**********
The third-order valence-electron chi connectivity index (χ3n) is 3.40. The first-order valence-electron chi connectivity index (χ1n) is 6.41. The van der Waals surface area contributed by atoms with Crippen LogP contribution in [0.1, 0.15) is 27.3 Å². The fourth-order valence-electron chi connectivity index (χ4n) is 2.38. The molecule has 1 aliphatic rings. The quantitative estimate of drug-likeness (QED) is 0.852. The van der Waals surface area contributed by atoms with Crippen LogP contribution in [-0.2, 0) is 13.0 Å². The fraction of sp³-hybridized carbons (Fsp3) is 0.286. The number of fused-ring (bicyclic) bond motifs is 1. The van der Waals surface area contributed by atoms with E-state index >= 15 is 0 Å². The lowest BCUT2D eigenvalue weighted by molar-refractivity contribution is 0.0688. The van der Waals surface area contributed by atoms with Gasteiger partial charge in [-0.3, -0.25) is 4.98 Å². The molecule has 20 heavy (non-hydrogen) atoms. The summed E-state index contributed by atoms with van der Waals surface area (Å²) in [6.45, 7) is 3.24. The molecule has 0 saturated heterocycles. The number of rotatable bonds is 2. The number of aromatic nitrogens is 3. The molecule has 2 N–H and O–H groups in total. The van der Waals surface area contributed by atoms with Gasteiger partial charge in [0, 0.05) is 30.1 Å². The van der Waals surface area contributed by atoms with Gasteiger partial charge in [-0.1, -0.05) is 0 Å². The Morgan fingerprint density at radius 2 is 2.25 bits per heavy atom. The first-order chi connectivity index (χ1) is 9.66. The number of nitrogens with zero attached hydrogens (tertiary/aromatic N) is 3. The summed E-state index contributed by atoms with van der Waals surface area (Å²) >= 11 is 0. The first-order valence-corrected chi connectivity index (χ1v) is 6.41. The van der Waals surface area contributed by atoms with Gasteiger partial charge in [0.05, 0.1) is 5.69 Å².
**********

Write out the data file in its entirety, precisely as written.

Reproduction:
The third-order valence-electron chi connectivity index (χ3n) is 3.40. The first-order valence-electron chi connectivity index (χ1n) is 6.41. The van der Waals surface area contributed by atoms with Crippen LogP contribution in [0.1, 0.15) is 27.3 Å². The fourth-order valence-electron chi connectivity index (χ4n) is 2.38. The molecule has 1 aliphatic rings. The quantitative estimate of drug-likeness (QED) is 0.852. The van der Waals surface area contributed by atoms with Crippen LogP contribution in [-0.2, 0) is 13.0 Å². The fraction of sp³-hybridized carbons (Fsp3) is 0.286. The number of fused-ring (bicyclic) bond motifs is 1. The van der Waals surface area contributed by atoms with E-state index >= 15 is 0 Å². The lowest BCUT2D eigenvalue weighted by molar-refractivity contribution is 0.0688. The van der Waals surface area contributed by atoms with Gasteiger partial charge in [-0.3, -0.25) is 4.98 Å². The molecule has 20 heavy (non-hydrogen) atoms. The summed E-state index contributed by atoms with van der Waals surface area (Å²) in [6.45, 7) is 3.24. The molecule has 0 saturated heterocycles. The number of rotatable bonds is 2. The number of aromatic nitrogens is 3. The molecule has 2 N–H and O–H groups in total. The van der Waals surface area contributed by atoms with Gasteiger partial charge in [0, 0.05) is 30.1 Å². The van der Waals surface area contributed by atoms with Gasteiger partial charge in [-0.1, -0.05) is 0 Å². The Morgan fingerprint density at radius 2 is 2.25 bits per heavy atom. The first-order chi connectivity index (χ1) is 9.66. The number of nitrogens with zero attached hydrogens (tertiary/aromatic N) is 3. The summed E-state index contributed by atoms with van der Waals surface area (Å²) >= 11 is 0. The first-order valence-corrected chi connectivity index (χ1v) is 6.41. The van der Waals surface area contributed by atoms with Gasteiger partial charge in [0.05, 0.1) is 5.69 Å².